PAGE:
Business owners upset by proposed noise ordinance

The noise ordinance being debated by the City Council could cause some serious damage to businesses in the downtown district, according to a few local business owners.

During a Dec. 9 meeting, the council reviewed a possible ordinance that would prohibit “unreasonable noise” around town from 7 p.m. to 7 a.m. Sunday through Thursday, with the start time pushed to 10 p.m. on Fridays and Saturdays.

The ordinance would also prohibit the use of any sound amplification device from a residential or public property that can be heard from at least 75 feet away during the same hours.

The council held off on voting until more details were ironed out, including penalties.

Todd Cook, owner of Boulder Dam Brewing Co., said he hasn’t read through the entire ordinance, but acknowledged that its proposed time limit would severely hurt his business.

“If that is the case, 7 p.m. and 10 p.m. would be a major detriment (to our business),” he said.

Cook said he has live bands perform at his restaurant every Friday and Saturday night, and Thursday nights on occasion. From November through April, the bands play inside. He said they’re done by 11 p.m. at the latest.

Cook said whenever his business has gotten a complaint, he’s always cooperated with police and accommodated them. He’s yet to be contacted by city officials about the proposed ordinance, but plans on attending the council meeting when the issue appears on the agenda, he said.

Cook said he’s been in discussions with others about how the proposed ordinance would affect their businesses. Some of his customers also have expressed concern about the ordinance.

A major factor in updating the noise ordinance, which hadn’t been changed since 1960, was the growth of the downtown district in the past 10 years, city officials said. As businesses brought in music and other live entertainment, city officials said they’ve received numerous complaints about the noise.

“This has caused problems for some of the residents who live on the outskirts of the downtown area,” City Attorney Dave Olsen said. “The police department has spent a lot of time dealing with these noise complaints.”

Grant Turner, owner of the Dillinger Food and Drinkery and Forge Social House, said his businesses haven’t gotten many complaints. The city needs to decide what type of identity it wants to have once the Boulder City bypass is complete, he added.

“Do you want us to be a sleepy town where people aren’t going to go out of their way to visit for nightlife, or do you maybe want to compromise a little bit and be more of a destination for those cars that are no longer going to be passing by?” he said. “With the bypass coming through, it’s more important than ever that we get Boulder City as a destination.”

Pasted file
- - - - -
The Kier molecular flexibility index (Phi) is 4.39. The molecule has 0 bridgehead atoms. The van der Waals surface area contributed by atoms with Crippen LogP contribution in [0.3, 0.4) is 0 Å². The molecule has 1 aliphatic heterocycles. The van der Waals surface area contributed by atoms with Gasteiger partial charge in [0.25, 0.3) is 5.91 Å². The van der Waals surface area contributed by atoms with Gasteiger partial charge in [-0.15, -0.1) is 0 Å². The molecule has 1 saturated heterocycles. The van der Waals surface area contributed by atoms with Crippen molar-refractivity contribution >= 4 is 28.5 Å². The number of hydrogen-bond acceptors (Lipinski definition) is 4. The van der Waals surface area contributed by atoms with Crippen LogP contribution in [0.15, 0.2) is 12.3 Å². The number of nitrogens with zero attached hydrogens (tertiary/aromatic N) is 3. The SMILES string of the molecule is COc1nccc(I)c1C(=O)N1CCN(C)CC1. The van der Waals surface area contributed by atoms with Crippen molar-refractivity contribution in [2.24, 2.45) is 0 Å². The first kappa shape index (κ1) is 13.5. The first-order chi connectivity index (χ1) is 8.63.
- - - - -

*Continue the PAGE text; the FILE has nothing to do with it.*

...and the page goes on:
Turner recommended that the city extend its hours to 11 p.m. on Fridays and Saturdays. In his experience, he’s found that most of his business comes after his dinner rush ends at 9 p.m. when customers want to unwind after their meals.

“(The ordinance) would limit us to roughly 30 minutes to an hour of live entertainment,” he said. “It’s not enough. It’s just not enough.”

The Dillinger has live entertainment on Thursdays, Fridays and Saturdays. On Wednesdays, a piano player plays inside the building. Turner said a band recently played at The Dillinger until 11 p.m. and the crowd, which was mostly from Las Vegas, was huge.

“If at 10 p.m. we told them we were all done, they would have gone back to Vegas and all the energy would’ve been gone,” he said.

“Why would they want to drive all the way out here again? People don’t want to drive out from Las Vegas if we’re closing at 10 p.m. You’re not going to get people out here by limiting the amount of hours of entertainment for them.”

Like Cook, Turner said nobody from the city has contacted him about the noise ordinance, nor the effect it would have on his business.

He said the city has talked about becoming a more lively town with the hopes of attracting more people once the bypass is complete, but the proposed noise ordinance contradicts that message.

“They have to put their money where their mouth is,” he said.

Turner said he also plans to speak on the issue when the council discusses any further action.

According to Police Chief Bill Conger, who has been in talks with other city officials about the ordinance, the council will discuss further action on the matter during its second meeting in January or first meeting in February.

Contact reporter Steven Slivka at sslivka@bouldercityreview.com. Follow him on Twitter @StevenSlivka.

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